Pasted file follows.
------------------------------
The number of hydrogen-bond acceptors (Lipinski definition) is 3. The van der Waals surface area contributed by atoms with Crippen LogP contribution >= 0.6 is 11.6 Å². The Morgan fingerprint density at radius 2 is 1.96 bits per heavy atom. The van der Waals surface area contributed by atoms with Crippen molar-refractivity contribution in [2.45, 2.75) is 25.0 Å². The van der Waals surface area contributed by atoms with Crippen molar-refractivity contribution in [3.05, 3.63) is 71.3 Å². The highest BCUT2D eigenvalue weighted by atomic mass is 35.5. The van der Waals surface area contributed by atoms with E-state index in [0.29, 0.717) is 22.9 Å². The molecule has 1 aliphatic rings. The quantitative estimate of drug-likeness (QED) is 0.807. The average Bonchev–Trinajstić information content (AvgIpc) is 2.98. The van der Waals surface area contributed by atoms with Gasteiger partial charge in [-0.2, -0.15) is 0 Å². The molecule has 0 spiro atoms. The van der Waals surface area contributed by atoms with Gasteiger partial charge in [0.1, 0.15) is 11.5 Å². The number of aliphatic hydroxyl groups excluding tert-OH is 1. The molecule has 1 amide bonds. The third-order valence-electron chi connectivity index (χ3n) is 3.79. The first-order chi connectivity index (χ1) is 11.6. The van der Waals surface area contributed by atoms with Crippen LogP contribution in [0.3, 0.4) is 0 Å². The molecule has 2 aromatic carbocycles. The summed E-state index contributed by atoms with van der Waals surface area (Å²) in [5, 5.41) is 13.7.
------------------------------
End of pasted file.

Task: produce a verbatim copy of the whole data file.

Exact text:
The number of hydrogen-bond acceptors (Lipinski definition) is 3. The van der Waals surface area contributed by atoms with Crippen LogP contribution >= 0.6 is 11.6 Å². The Morgan fingerprint density at radius 2 is 1.96 bits per heavy atom. The van der Waals surface area contributed by atoms with Crippen molar-refractivity contribution in [2.45, 2.75) is 25.0 Å². The van der Waals surface area contributed by atoms with Crippen molar-refractivity contribution in [3.05, 3.63) is 71.3 Å². The highest BCUT2D eigenvalue weighted by atomic mass is 35.5. The van der Waals surface area contributed by atoms with E-state index in [0.29, 0.717) is 22.9 Å². The molecule has 1 aliphatic rings. The quantitative estimate of drug-likeness (QED) is 0.807. The average Bonchev–Trinajstić information content (AvgIpc) is 2.98. The van der Waals surface area contributed by atoms with Gasteiger partial charge in [-0.2, -0.15) is 0 Å². The molecule has 0 spiro atoms. The van der Waals surface area contributed by atoms with Gasteiger partial charge in [0.1, 0.15) is 11.5 Å². The number of aliphatic hydroxyl groups excluding tert-OH is 1. The molecule has 1 amide bonds. The third-order valence-electron chi connectivity index (χ3n) is 3.79. The first-order chi connectivity index (χ1) is 11.6. The van der Waals surface area contributed by atoms with Crippen LogP contribution in [0.3, 0.4) is 0 Å². The molecule has 2 aromatic carbocycles. The summed E-state index contributed by atoms with van der Waals surface area (Å²) in [5, 5.41) is 13.7.